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DIVORCE can be upsetting, no doubt. If you didn’t get along with your spouse while you were married to him or her, odds are, you’ll like them even less now that you are in the middle of a divorce. The whole process can be even more difficult if you are divorcing a person who thrives on conflict, one who seems hell-bent on revenge, even if it comes at great personal cost to him or her—or your mutual children.
There’s no winning with these types of people, which probably is why you have chosen to dissolve your marriage. These are the kind of people who get drunk and then send text messages threatening to call your parents or your boss and share some shameful secret about you if you don’t bend to their will in mediation negotiations. They withhold financial information during discovery, and ignore court orders, pleading hardship and ignorance. They lie and cry and manipulate. They use children as pawns.
If this describes your soon-to-be ex-spouse, here are some tips to help you get through your divorce case:
1. Accept that divorce is a process, and often, a messy one. Life is a journey with peaks and valleys, though. Eventually, you will get through this. Florida law requires an equitable distribution of assets acquired during the marriage. While alimony reform is a hot topic in the legislature, currently spousal support is determined based on the need of one party and the ability of the other party to pay. Guidelines have been established which help the courts determine child support obligations. Hundreds of couples divorce each year in Florida, including many high-conflict couples. They get through it, and you can too. The key is to stay focused on the end game and try not to get caught up in the other person’s drama, which is what he or she wants you to do. Don’t accept the bait!
2. Keep your text-imony to yourself. Unless your spouse is threatening to physically harm you, the Court most likely will not want to hear hours of “he said, she said” testimony. Sadly, they’ve heard it all before. Spouses say nasty things to one another. Judges don’t want to hear it. What they will want to hear is whether the other party has complied with the Court’s order to hand over financials by a particular date and time, or whether one spouse is calling the other spouse names in front of their mutual children. As much as you can, when you are talking with your attorney, or the judge, try to stay focused on the facts and the issues in the case. Save the text sharing for your best friend.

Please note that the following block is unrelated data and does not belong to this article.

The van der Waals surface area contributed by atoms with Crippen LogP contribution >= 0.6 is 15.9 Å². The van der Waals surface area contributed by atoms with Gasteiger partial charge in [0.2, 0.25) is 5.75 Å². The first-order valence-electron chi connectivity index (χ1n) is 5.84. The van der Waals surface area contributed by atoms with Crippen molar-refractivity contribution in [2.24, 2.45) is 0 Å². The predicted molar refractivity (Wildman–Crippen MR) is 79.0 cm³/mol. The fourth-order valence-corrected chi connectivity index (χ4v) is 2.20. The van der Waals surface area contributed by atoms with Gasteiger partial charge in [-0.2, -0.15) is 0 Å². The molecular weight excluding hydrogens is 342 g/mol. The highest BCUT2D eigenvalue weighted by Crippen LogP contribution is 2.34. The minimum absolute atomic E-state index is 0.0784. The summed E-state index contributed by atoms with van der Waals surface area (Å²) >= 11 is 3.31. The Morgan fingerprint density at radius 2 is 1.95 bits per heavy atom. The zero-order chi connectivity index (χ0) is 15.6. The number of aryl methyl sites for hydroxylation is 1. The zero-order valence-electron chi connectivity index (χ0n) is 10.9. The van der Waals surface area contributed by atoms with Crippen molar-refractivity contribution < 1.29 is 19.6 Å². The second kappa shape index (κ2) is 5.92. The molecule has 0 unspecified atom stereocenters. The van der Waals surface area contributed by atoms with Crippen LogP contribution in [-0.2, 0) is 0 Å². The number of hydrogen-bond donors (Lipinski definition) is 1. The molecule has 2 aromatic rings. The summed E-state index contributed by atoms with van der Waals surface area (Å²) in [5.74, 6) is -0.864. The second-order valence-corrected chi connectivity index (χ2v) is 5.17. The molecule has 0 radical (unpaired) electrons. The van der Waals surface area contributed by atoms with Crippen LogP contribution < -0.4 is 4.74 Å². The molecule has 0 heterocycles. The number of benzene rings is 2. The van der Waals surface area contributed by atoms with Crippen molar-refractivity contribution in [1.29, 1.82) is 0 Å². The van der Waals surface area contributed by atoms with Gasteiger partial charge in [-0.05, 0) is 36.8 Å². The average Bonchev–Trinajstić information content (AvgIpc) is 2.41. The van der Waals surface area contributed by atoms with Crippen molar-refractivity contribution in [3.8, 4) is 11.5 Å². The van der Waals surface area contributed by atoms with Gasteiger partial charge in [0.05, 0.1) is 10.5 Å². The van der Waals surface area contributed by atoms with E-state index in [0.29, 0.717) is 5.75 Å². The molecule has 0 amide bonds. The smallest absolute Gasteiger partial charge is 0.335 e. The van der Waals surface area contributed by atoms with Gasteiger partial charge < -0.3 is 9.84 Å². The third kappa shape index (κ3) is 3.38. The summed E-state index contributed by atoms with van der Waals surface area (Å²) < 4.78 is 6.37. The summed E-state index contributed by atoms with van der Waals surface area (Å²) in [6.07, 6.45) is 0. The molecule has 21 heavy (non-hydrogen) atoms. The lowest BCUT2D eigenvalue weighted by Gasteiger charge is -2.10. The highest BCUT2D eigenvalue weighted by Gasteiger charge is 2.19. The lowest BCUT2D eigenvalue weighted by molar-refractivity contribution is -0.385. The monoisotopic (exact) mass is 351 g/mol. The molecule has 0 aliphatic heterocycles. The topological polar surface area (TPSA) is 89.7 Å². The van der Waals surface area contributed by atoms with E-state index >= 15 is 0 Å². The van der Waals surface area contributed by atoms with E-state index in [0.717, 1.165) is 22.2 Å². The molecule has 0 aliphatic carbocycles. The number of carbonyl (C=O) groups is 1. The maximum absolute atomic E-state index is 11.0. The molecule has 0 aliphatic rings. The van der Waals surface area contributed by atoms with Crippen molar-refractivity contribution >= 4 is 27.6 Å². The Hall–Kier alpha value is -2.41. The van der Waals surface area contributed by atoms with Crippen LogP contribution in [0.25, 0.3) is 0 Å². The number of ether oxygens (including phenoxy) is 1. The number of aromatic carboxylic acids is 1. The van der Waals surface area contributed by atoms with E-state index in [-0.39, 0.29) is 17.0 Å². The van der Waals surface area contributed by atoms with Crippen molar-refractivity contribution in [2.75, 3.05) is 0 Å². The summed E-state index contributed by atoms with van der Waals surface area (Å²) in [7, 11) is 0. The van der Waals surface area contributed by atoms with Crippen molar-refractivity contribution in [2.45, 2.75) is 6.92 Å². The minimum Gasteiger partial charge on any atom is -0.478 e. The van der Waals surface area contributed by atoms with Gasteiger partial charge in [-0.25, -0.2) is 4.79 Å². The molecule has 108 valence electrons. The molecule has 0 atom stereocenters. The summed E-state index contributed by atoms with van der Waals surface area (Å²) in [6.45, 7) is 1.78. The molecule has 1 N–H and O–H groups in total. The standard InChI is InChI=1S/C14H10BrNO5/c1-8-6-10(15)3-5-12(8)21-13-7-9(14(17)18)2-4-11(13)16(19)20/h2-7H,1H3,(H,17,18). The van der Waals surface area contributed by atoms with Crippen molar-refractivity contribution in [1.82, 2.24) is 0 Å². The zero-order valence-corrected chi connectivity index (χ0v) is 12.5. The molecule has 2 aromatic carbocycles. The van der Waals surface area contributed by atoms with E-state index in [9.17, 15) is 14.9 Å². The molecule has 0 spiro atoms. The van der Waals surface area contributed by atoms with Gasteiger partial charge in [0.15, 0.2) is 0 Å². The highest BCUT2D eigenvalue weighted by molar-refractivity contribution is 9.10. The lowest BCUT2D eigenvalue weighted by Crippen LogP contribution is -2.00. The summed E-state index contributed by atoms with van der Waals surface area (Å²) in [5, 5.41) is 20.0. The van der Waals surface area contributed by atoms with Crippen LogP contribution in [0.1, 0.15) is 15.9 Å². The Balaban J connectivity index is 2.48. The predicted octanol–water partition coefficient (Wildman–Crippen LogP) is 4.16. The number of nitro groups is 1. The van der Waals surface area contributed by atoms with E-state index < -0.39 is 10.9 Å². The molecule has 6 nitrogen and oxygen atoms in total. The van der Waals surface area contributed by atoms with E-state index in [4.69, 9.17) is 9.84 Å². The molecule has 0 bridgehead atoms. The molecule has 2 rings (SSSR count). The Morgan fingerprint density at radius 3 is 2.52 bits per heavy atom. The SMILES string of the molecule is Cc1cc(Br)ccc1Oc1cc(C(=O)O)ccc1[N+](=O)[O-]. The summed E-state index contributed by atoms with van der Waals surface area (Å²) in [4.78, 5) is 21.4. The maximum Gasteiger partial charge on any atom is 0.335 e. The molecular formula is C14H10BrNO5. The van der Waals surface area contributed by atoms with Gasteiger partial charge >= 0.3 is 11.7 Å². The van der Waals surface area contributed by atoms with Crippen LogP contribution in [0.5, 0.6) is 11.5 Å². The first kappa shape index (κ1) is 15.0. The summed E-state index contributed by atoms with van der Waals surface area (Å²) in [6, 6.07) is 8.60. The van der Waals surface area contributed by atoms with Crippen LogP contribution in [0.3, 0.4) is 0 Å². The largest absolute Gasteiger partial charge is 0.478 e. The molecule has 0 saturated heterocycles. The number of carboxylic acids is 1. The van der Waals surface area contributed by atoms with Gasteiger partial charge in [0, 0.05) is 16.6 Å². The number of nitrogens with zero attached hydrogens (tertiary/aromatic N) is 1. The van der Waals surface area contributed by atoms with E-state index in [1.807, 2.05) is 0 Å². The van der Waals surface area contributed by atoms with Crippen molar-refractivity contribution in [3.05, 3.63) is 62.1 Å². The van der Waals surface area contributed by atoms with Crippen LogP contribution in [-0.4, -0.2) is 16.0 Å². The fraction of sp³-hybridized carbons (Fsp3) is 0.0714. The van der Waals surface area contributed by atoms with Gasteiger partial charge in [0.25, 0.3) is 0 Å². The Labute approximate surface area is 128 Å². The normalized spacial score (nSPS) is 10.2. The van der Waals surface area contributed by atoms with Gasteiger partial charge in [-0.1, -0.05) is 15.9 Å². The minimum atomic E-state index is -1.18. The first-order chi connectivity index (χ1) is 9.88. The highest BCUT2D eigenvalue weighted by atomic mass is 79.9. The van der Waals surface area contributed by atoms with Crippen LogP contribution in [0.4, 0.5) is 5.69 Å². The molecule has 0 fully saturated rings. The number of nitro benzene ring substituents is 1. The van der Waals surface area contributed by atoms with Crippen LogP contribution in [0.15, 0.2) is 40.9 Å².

3. Keep your children out of it. One of the quickest ways to lose favor with the Court in any timesharing situation is to play games with your children’s affections. Bad-mouthing the other parent, using your children as messengers, heated arguments about the children or the divorce in front of the children, playing games with the timesharing schedule—all of these behaviors are destructive to the children and could negatively impact your case. Florida law requires the parties to work together to create a Parenting Plan. The primary consideration in the Parenting Plan is the best interest of the child or children. In approving the Parenting Plan, the Court will look a numerous factors, and one key factor is the demonstrated capacity and disposition of each parent to facilitate and encourage a close and continuing relationship with the other parent. Support your children in their relationship with the other parent and, in the long run, everyone comes out a winner.
4. Don’t be too ‘social.’ As my wise grandmother used to say, “Don’t say it unless you are comfortable seeing it printed on the front page of the newspaper.” In this day and age, if you say it or do it, you may well read about it or see a photo of it on the Internet, via social media, in a matter of hours, if not minutes. If you wouldn’t want Granny, the ex or the Court to know about it, then just don’t do it. Photos and comments posted on social media can be used as evidence in court. Think before you post, and remember: everybody’s got a camera on his or her phone these days.
5. Get appropriate support. Your children are yours to love. It is your job to support them, not the other way around. Divorce, however, is one of the most stressful life challenges. You do need support. Hire a therapist who specializes in high conflict relationships and divorce, or one who deals with whatever types of issues you are facing that led you to the break up of your marriage. This will allow you to fully move on after the completion of your legal case. Also, make time to spend with other people who love and support you, like friends and family, or take up a new hobby. Your attorney can provide the best support for you with regard to your legal case, as anything you say to your attorney is confidential (with limited exceptions) and protected by attorney/client privilege. Whether or not you choose to hire an attorney to help you with your case, do not discuss your case with other non-attorney third parties as anything you share with them will not be protected by the same rules of confidentiality and may be used against you in court.
Divorce is not an easy process, and it can be much harder when one of the parties seems more focused on staying in conflict instead of on resolution. Remember that it takes two to tango. Change your behavior and the other person can no longer continue to respond to you in the same familiar ways. At Sandra K. Ambrose, we are committed to helping our clients resolve their legal issues so they can move on with their lives. Contact us today to schedule a consultation to discuss the particulars of your case and how we may be of assistance.